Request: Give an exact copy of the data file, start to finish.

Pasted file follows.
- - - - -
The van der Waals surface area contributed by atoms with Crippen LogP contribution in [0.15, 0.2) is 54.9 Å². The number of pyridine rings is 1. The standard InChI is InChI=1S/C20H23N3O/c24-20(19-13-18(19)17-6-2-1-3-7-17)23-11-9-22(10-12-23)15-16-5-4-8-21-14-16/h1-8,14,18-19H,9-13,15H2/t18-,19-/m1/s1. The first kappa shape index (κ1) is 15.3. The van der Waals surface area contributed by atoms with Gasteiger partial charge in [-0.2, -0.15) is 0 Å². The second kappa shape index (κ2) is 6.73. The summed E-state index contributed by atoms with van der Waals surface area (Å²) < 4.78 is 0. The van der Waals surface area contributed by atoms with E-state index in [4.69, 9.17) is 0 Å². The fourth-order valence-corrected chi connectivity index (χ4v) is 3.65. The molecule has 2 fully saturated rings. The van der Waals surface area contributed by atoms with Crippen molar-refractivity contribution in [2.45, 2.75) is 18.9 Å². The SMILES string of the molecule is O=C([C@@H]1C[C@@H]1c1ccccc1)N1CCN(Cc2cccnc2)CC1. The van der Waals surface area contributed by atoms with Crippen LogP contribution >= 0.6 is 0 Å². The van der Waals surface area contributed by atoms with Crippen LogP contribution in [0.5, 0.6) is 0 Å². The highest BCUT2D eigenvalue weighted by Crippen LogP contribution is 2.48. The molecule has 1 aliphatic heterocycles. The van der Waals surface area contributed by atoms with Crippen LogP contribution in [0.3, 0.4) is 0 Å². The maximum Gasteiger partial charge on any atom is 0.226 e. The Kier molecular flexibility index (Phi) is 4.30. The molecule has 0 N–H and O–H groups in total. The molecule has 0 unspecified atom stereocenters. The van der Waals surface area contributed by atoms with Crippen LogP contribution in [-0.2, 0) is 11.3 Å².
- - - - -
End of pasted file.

The van der Waals surface area contributed by atoms with Crippen LogP contribution in [0.15, 0.2) is 54.9 Å². The number of pyridine rings is 1. The standard InChI is InChI=1S/C20H23N3O/c24-20(19-13-18(19)17-6-2-1-3-7-17)23-11-9-22(10-12-23)15-16-5-4-8-21-14-16/h1-8,14,18-19H,9-13,15H2/t18-,19-/m1/s1. The first kappa shape index (κ1) is 15.3. The van der Waals surface area contributed by atoms with Gasteiger partial charge in [-0.2, -0.15) is 0 Å². The second kappa shape index (κ2) is 6.73. The summed E-state index contributed by atoms with van der Waals surface area (Å²) < 4.78 is 0. The van der Waals surface area contributed by atoms with E-state index in [4.69, 9.17) is 0 Å². The fourth-order valence-corrected chi connectivity index (χ4v) is 3.65. The molecule has 2 fully saturated rings. The van der Waals surface area contributed by atoms with Crippen molar-refractivity contribution in [2.45, 2.75) is 18.9 Å². The SMILES string of the molecule is O=C([C@@H]1C[C@@H]1c1ccccc1)N1CCN(Cc2cccnc2)CC1. The van der Waals surface area contributed by atoms with Crippen LogP contribution >= 0.6 is 0 Å². The van der Waals surface area contributed by atoms with Crippen LogP contribution in [0.5, 0.6) is 0 Å². The highest BCUT2D eigenvalue weighted by Crippen LogP contribution is 2.48. The molecule has 1 aliphatic heterocycles. The van der Waals surface area contributed by atoms with Crippen LogP contribution in [0.3, 0.4) is 0 Å². The maximum Gasteiger partial charge on any atom is 0.226 e. The Kier molecular flexibility index (Phi) is 4.30. The molecule has 0 N–H and O–H groups in total. The molecule has 0 unspecified atom stereocenters. The van der Waals surface area contributed by atoms with Crippen LogP contribution in [-0.2, 0) is 11.3 Å².